Not flying high: Theresa May facing Heathrow struggle

British Prime Minister Theresa May is facing an uphill battle to try to get spades in the ground for a third runway at Heathrow.
Although the green light has now been given, in theory, for the newest runway, the decision has led to a huge war of words in the Conservative party.
The move has been welcomed by business leaders and trade unions who have been pushing for years for an extra runway, highlighting the economic benefits it could bring to UK Plc.
However, Zac Goldsmith, who was the defeated Tory mayoral candidate for London said he was so appalled by the decision that he was tendering his resignation and would be refighting his seat in Richmond Park as an independent candidate
His opinionated stance means Mrs May now faces a tough by-election just weeks after stepping into the top job.
It may be that the Tories decide not to even put a candidate up for the seat, where voters voted overwhelmingly in favour of remaining in the European Union.
Foreign Secretary Boris Johnson is also not sticking to the party line after being handed special permission by Mrs May to talk about the issue for a limited period only. He said he was very much against the continued expansion of Heathrow, and said he both hoped and predicted that it “will be stopped”.
However, controversial figure Mr Johnson did not outline such a hardline stance as he has previously stated. He once said he would lie down in front of bulldozers along with protestors to stop the construction of a third runway at Heathrow.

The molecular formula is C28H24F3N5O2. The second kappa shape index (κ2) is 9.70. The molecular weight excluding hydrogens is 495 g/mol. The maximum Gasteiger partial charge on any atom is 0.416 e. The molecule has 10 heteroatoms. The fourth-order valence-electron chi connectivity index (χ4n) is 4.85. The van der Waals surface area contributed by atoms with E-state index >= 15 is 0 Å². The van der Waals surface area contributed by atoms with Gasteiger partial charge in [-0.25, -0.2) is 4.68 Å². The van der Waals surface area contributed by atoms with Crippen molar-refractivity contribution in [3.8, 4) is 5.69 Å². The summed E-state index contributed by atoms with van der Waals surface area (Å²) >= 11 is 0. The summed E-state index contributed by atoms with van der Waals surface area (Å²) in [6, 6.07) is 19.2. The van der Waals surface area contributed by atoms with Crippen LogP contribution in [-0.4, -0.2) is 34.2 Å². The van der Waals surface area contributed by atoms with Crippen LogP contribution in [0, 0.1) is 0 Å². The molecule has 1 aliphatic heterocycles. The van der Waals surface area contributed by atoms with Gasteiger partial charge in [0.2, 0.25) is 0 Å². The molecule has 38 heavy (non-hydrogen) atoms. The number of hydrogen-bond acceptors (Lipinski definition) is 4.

The Foreign Secretary said he strongly believed that the third runway plans would get so “snarled up” in legal arguments that they would never become a reality.
A legal challenge is already planned by four Tory-run local authorities, who instructed their lawyers well in advance of this latest decision to work with environmental campaign group Greenpeace to prepare a strong case against the new runway.
It is not the first time this alliance has worked together, Back in 2010, they scored victory at the High Court over plans by the then Prime Minister Gordon Brown to expand the airport, which sits in west London.
Embarrassingly for Mrs May, one of the local authorities involved in the battle against the third runway is her own local council of Windsor and Maidenhead.